Tim Peake has become the first astronaut representing Britain to walk in space.
The crew is not in any danger whatsoever
But the ex-army major’s trip outside the International Space Station on Friday was cut short after his NASA crewmate, American Tim Kopra, reported a possible leak in his helmet.
“The crew is not in any danger whatsoever,” mission commentator Rob Navias said in a live broadcast of the spacewalk on NASA TV.
Ending the spacewalk two hours early was a precaution, Navias added.
Luckily, the intrepid pair had already completed their main task – replacing a failed voltage regulator in the station’s power system – when Kopra reported a water bubble had formed in his helmet.
The duo were scheduled to spend more than six hours outside the station, a $100 billion research laboratory that flies about 400 km above Earth, on other maintenance chores.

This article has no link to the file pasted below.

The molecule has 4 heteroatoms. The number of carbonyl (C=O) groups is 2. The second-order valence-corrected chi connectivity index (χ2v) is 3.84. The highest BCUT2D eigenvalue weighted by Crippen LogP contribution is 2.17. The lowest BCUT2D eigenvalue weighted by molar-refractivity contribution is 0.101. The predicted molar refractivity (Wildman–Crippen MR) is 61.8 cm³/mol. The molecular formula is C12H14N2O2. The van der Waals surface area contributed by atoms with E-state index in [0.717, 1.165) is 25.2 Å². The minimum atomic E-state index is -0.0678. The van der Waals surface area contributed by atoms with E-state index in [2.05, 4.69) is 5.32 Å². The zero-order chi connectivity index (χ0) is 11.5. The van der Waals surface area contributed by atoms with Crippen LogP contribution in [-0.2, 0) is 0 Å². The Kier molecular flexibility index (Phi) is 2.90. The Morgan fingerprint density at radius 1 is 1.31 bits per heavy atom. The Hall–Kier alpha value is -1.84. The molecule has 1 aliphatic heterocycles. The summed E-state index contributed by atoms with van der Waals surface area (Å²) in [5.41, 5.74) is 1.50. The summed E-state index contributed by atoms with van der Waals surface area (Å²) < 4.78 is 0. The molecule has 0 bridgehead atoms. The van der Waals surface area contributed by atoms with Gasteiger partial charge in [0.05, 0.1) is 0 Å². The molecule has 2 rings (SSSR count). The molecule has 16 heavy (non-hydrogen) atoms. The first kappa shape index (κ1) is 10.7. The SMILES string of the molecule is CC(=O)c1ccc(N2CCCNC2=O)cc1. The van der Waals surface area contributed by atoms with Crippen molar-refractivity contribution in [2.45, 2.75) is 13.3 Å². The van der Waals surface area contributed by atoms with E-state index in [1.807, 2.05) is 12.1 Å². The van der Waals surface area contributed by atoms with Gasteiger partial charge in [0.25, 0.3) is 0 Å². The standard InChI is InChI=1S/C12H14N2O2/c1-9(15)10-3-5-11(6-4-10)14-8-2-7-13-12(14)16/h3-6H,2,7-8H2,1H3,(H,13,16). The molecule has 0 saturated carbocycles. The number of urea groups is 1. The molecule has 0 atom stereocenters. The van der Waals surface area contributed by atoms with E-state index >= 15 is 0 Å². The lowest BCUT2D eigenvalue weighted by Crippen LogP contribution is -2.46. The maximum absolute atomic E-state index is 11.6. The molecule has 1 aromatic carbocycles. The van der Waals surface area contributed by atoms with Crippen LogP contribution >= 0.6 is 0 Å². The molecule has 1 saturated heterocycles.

That work will be rescheduled, Navias said.
Peake, 43, blasted off to the ISS as part of a six-month mission for the European Space Agency in December, becoming the first Briton in space since Helen Sharman travelled on a Soviet spacecraft for eight days in 1991, and the first to do so under a British flag.
His mission has attracted widespread attention in the UK, with the spacewalk beamed live on news channels.
Tinkering with the Station’s Flux Capacitor today…alright – it’s really a Combustion Facility but nearly as cool pic.twitter.com/5DVO4OfcCl— Tim Peake (@astro_timpeake) 31 Décembre 2015